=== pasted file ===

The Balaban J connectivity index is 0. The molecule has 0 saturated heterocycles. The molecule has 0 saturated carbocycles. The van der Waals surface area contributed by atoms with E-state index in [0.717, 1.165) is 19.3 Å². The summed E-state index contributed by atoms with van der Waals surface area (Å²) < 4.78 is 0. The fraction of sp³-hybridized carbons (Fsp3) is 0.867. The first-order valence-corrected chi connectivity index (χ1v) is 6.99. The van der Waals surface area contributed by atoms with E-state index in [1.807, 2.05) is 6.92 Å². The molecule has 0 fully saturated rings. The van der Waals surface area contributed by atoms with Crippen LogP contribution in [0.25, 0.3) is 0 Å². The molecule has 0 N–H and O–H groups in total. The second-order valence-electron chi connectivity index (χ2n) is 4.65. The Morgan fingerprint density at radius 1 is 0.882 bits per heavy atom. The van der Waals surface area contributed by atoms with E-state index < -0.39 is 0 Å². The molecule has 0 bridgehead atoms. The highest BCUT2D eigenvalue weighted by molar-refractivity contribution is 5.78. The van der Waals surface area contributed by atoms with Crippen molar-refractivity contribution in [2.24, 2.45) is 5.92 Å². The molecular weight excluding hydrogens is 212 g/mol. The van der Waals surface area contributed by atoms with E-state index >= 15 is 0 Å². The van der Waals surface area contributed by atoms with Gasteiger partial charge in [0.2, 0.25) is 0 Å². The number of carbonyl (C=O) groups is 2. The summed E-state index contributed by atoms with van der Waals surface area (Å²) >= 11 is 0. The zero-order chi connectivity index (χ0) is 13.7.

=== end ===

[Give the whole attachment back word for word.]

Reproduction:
The Balaban J connectivity index is 0. The molecule has 0 saturated heterocycles. The molecule has 0 saturated carbocycles. The van der Waals surface area contributed by atoms with E-state index in [0.717, 1.165) is 19.3 Å². The summed E-state index contributed by atoms with van der Waals surface area (Å²) < 4.78 is 0. The fraction of sp³-hybridized carbons (Fsp3) is 0.867. The first-order valence-corrected chi connectivity index (χ1v) is 6.99. The van der Waals surface area contributed by atoms with E-state index in [1.807, 2.05) is 6.92 Å². The molecule has 0 fully saturated rings. The van der Waals surface area contributed by atoms with Crippen LogP contribution in [0.25, 0.3) is 0 Å². The molecule has 0 N–H and O–H groups in total. The second-order valence-electron chi connectivity index (χ2n) is 4.65. The Morgan fingerprint density at radius 1 is 0.882 bits per heavy atom. The van der Waals surface area contributed by atoms with E-state index < -0.39 is 0 Å². The molecule has 0 bridgehead atoms. The highest BCUT2D eigenvalue weighted by molar-refractivity contribution is 5.78. The van der Waals surface area contributed by atoms with Crippen molar-refractivity contribution in [2.24, 2.45) is 5.92 Å². The molecular weight excluding hydrogens is 212 g/mol. The van der Waals surface area contributed by atoms with E-state index >= 15 is 0 Å². The van der Waals surface area contributed by atoms with Gasteiger partial charge in [0.2, 0.25) is 0 Å². The number of carbonyl (C=O) groups is 2. The summed E-state index contributed by atoms with van der Waals surface area (Å²) >= 11 is 0. The zero-order chi connectivity index (χ0) is 13.7.